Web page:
Disability Studies Quarterly
Summer 2006, Volume 26, No. 3
Copyright 2006 by the Society
for Disability Studies


Book Review

Matthew Kohrman. Bodies of Difference. Experiences of Disability and Institutional Advocacy in the Making of Modern China. Berkeley: University of California Press, 2005, 213 pp. Paper 0-520-22645-3

Reviewed by Miles Beauchamp, Alliant International University

Matthew Kohrman's Bodies of Difference. Experiences of Disability and Institutional Advocacy in the Making of Modern China examines disabilities and the changing perceptions of disabilities within China and how those changes are converging as China becomes a world power and contemporizes itself in the world's social arenas.

The People's Republic of China (PRC) presents an interesting dichotomy (or dichotomies) — it has existed for thousands of years — in one state or another — and yet it's rather new in its non-feudal, caring and governing its citizen's methods and its new position on the world stage. Segments of Chinese culture(s) seem changeless, yet are in constant flux–particularly those segments that relate to society and economics.

Due to the decades of rigidly controlled borders and Mao/communism, and how the Western world reacted to and dealt with that, the PRC was viewed as an extreme (particularly because of its size) example of "otherness" of the world's nations. Much of that "otherness" undoubtedly came from the mindset of democratic nations and nations in close proximity to China who were fearful of a united, non-feudal China with a strong central government that was feeling powerful after the close of World War II.

But while a large part of the world was looking with certain trepidation at China, the nation was looking inward and transforming itself. This is not to say that there were no problems–there certainly were with the government refusing to sanction non-communist political parties or, for that matter, expressed thought outside the "official line." But the very government that was doing that was, itself, being changed from both the inside (as it struggled to care for its citizens) and from world economics. What western opinion could not change, macro-economics and progressive social thought (i.e. acceptance of contemporary medicine, less control of extra-border media, and a view of social justice that included how the "others" among them, i.e. the disabled, were treated) could.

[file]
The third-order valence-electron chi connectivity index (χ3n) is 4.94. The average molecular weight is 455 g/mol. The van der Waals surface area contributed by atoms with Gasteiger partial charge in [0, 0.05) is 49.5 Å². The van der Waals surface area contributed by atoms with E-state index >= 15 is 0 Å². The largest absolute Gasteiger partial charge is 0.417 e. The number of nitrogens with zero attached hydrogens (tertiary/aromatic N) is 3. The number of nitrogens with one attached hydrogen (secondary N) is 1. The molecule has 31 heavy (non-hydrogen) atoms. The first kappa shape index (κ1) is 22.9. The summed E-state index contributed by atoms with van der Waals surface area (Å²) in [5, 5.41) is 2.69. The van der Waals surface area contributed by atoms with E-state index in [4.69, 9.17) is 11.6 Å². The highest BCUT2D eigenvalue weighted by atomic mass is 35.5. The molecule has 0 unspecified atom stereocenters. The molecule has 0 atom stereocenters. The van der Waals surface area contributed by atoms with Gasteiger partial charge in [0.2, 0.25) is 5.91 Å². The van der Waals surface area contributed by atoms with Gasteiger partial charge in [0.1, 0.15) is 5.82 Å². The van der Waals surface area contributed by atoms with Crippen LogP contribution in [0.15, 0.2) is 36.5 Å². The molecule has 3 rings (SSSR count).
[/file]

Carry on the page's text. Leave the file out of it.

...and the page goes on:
Into this maelstrom of change, Kohrman examines the shifting perceptions of disability in the PRC and how those shifting perceptions have directed official and personal actions toward disabilities and the disabled. In his Preface, he states that, "the otherness that comprises the focus in this text is what Mandarin speakers in China increasingly refer to as canji and what more and more English speakers around the world refer to as "disability." He also notes that "This book is about the production of a new state bureaucracy within a national and international context" (p. ix). It is all that to be sure, and much more. To the author's credit, he does not allow what China was to impact his view of what China is becoming. And what China is struggling to become, beyond the world's perception, is a nation that is aware of, and responsive to (within its current means) its "other" citizens. That being said, in post-Mao China some changes are occurring at glacier-like speed. Too many entities are struggling against change because change puts them at risk — at risk of their job, their family economics, their political positions. Kohrman notes all of this; his viewpoints of China and what the nation is doing with its institutions are expressed clearly, succinctly, and without trepidation. That his work is important is apparent if for no other reason than it allows a clear view into a nation struggling to allow a large segment of the populace to simply be what it chooses to be within the economic and political constrictions in place (even as those constrictions are going through their own changes).

But there are other reasons for the work's value as well. The book furthers gender, ethnographic, anthropologic and political theories within the discourses of international disability studies. Kohrman's text is a significant addition to the canon.

Copyright (c) 2006 Miles Beauchamp

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